In some ways, we’re living in the future as we thought it would be. Many of us carry handheld devices with the entirety of human knowledge in our pockets (smartphones). Google is developing a heads-up display for daily use (Google Glass). We have even commercialized space travel (Virgin Galactic). Of course, some things haven’t panned out, like flying cars. And others turned out to not be nearly as futuristic as we thought.
I first went to Laser Quest maybe 15 years ago, and I last went to Laser Quest about a week ago. And in that time, the only differences I noticed were:
- the plastic enclosure for the gun is now transparent instead of black
- the arcade has “Time Crisis 4” instead of “Time Crisis 1”
- I need to aim down instead of up to hit the kids running around
It always seemed like Laser Tag was the coolest, most technologically advanced game around, but getting the same plastic paddles with the silver circle to activate the gun before the game is a little old. And they might be using the same printers for the score cards because those looked exactly the same. So unless their technology was 15 years ahead of the time 15 years ago, I think I might be unimpressed.
Which is not to say it wasn’t fun, but maybe in more of a nostalgic way than anything else. It’s always a treat to see how the person at the desk decides to spell whatever they imagine you said your codename was. After getting “Lufa” instead of “Loofah” and “Humirous” (sic) instead of “Hubris”, it’s clear that they really aren’t trying at all to spell things correctly. And I’m okay with that.
The briefing went roughly as I remembered as well. Amidst the directions being yelled at us, I’m too busy noticing all of my dandruff sparkling under the black light against my black t-shirt (which is a strategic choice). If I paid attention, I might feel guilty knowing that I am probably going to break some of their rules, but snarky distractedness counts as plausible deniability. Besides, the marshal is probably too busy talking with their coworkers over the radio to care what we’re doing.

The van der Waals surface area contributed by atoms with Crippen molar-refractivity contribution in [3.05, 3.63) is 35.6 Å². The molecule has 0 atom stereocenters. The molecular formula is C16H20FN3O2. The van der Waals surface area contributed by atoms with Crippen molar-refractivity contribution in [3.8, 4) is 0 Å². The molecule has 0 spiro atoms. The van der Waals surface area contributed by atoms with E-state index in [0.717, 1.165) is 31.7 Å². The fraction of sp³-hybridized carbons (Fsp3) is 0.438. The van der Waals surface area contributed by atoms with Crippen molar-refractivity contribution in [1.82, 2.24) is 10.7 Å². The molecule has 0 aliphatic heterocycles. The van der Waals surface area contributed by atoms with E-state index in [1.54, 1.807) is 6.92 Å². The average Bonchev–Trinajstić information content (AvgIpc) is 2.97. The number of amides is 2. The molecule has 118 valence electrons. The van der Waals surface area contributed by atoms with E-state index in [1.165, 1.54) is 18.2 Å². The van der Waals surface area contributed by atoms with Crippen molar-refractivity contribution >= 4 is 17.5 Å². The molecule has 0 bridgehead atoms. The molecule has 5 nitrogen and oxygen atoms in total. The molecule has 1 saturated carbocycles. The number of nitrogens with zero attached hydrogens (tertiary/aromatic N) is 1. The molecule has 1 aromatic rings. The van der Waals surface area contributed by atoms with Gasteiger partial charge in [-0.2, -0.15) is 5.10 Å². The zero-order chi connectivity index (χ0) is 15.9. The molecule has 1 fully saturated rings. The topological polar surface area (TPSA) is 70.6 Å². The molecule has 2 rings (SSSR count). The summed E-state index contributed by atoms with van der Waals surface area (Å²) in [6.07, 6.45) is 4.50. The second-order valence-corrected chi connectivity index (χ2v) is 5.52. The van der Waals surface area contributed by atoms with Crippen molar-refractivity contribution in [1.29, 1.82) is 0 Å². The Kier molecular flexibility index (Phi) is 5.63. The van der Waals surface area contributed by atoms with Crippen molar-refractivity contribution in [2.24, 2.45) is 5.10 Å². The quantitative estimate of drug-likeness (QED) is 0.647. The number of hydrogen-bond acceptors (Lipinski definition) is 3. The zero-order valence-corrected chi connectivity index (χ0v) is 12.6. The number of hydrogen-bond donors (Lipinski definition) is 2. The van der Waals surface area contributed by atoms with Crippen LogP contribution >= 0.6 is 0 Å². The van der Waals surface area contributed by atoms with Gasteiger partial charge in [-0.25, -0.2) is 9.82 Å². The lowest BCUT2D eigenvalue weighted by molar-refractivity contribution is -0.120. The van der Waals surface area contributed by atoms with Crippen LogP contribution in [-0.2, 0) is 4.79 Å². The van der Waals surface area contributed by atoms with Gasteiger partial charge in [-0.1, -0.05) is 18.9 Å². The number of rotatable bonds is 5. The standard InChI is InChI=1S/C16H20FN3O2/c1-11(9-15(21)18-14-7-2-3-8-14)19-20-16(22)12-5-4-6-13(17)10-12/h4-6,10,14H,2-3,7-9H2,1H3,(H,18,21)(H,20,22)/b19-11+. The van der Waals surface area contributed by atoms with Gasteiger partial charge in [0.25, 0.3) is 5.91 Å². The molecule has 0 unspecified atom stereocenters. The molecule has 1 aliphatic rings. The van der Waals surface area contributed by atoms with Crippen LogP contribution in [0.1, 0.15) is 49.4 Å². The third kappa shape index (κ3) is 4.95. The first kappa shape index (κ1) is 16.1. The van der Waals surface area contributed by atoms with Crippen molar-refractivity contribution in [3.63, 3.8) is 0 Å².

Inside the arena, everyone sucks. If they’re running and using cover, they’re trying way too hard. And if they follow you and do tagbacks, they’re killjoys. And if they’re playing honestly and out in the open, they’re a fool. Truly the only way to play is to try hard but act like it’s no big deal. One way to do that is to use a few tricks I have learned online from a variety of 90s-style website written by pre-teens.
- Walk sideways so whoever you’re shooting at can’t shoot you in the chest. Also, your gun will cover up your chest
- Walk around with your gun pointed up so people can’t shoot you in the gun. Or wave your gun around wildly at all times. Even when you’re shooting.
- Use your spare hand to cover up the speaker on your gun so people can’t hear you shoot or go down
- Aim for the right targets; some are a lot more sensitive than others. I can’t remember which those are, though
And if you do all of that, you still might lose because the scoring is heavily weighted towards tagging others, so your best bet is just to shoot a lot and constantly be amidst skirmishes. Seeing as their scoring system hasn’t changed in 15 years, I’m betting it’s not optimized to encourage smarter play.
So I’m proud to say that in the 2nd game, I got 3rd out of 30-something players. I would like to thank the conga line of indifferent high schoolers who wandered past me several times for 5+ tags on each occasion. I would also like to thank the marshal for starting the game as soon as the first person left the armory (instead of waiting to let everyone spread themselves amongst the maze) so that I could shoot disoriented players as they entered the maze. And finally, I want to thank all the parents out there who didn’t let their young children play late night Laser Quest: it’s much harder playing against kids because they’re too short. It’s like playing N64 Goldeneye against Oddjob. No one thinks to look down.
Overall, it was a fun experience, and I highly recommend you play laser tag if you haven’t done it recently. Everything about it sounds pretty ridiculous, but despite all of that, you should still have a great time. It hasn’t lived up to its futuristic hype either, so just accept the nostalgic value of running around like a kid again. No one knows who you are anyways in a dark maze with misspelled code names.